Publishing Partner: Cambridge University Press CUP Extra Publisher Login
amazon logo
More Info

New from Oxford University Press!


May I Quote You on That?

By Stephen Spector

A guide to English grammar and usage for the twenty-first century, pairing grammar rules with interesting and humorous quotations from American popular culture.

New from Cambridge University Press!


The Cambridge Handbook of Endangered Languages

Edited By Peter K. Austin and Julia Sallabank

This book "examines the reasons behind the dramatic loss of linguistic diversity, why it matters, and what can be done to document and support endangered languages."

Academic Paper

Title: 'Standardization: Myth or Reality?'
Paper URL:
Author: Debaprasad Bandyopadhyay
Email: click here TO access email
Institution: Indian Statistical Institute
Linguistic Field: Discipline of Linguistics; Sociolinguistics
Subject Language: Bengali
Abstract: This paper deals with the problems of standardization in connection with the industrialized or technocratic society, where one externalized linguistic variety is selected, appropriated, codified and approximated at the 'cost' of 'other' 'defeated' and 'captive' varieties (so-called dialect) within the stipulated boundary of an imagined linguistic nation state. By taking cue from Ray, P. (1968), the author shows that the term 'standard (tool)' is a term used in the technocratic market economy and it is borrowed in the realm of linguistic epistemology along with other terms like, 'language management', 'language development', 'language planning' etc. The author also shows, by analyzing the discourse of Labov (1972), the commoditization of externalized linguistic varieties in the all-pervading market economy. The author further extended the problems of standardization in the domain of grammaticalization as grammar, as a school textbook, a packaged commodity or a tool for linguistic colonization, extends and transmits a particular selected standard variety by captivating 'other' varieties. The process of standardization, in the context of print capitalistic nation building process, helps to create internal colonies as captive speakers of peripheral varieties or 'dialects' are colonized by the 'standard' variety. The author uses the term 'myth' in the Bertheian sense of the term to refer to something, which is at a time 'true and unreal'. Standardization is a 'truth' of a particular ideology and it is 'unreal' in the context of freedom of creative speaking subject.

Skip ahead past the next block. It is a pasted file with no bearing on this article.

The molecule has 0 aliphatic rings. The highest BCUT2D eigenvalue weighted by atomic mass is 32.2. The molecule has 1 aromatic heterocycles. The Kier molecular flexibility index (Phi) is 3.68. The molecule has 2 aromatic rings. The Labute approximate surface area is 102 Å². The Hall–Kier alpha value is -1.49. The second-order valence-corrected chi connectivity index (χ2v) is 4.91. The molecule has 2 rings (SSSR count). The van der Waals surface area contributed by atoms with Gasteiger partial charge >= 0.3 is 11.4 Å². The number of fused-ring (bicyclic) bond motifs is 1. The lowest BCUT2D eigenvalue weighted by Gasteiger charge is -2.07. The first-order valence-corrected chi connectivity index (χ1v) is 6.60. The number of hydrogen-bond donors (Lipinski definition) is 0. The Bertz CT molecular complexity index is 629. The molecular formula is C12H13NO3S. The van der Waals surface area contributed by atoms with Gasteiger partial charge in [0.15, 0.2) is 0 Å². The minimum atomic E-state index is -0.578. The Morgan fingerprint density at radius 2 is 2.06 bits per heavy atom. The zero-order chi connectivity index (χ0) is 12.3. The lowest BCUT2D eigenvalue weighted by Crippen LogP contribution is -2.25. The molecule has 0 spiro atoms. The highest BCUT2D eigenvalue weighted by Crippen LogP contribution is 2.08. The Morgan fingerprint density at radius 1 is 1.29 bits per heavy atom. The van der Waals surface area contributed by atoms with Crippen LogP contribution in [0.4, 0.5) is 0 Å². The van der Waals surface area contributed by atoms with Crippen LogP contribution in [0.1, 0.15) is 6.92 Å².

Type: Individual Paper
Status: Completed
Publication Info: Indian Journal of Applied Linguistics, Vol. XXII, No. 2, pp. 73-76, 1996

Add a new paper
Return to Academic Papers main page
Return to Directory of Linguists main page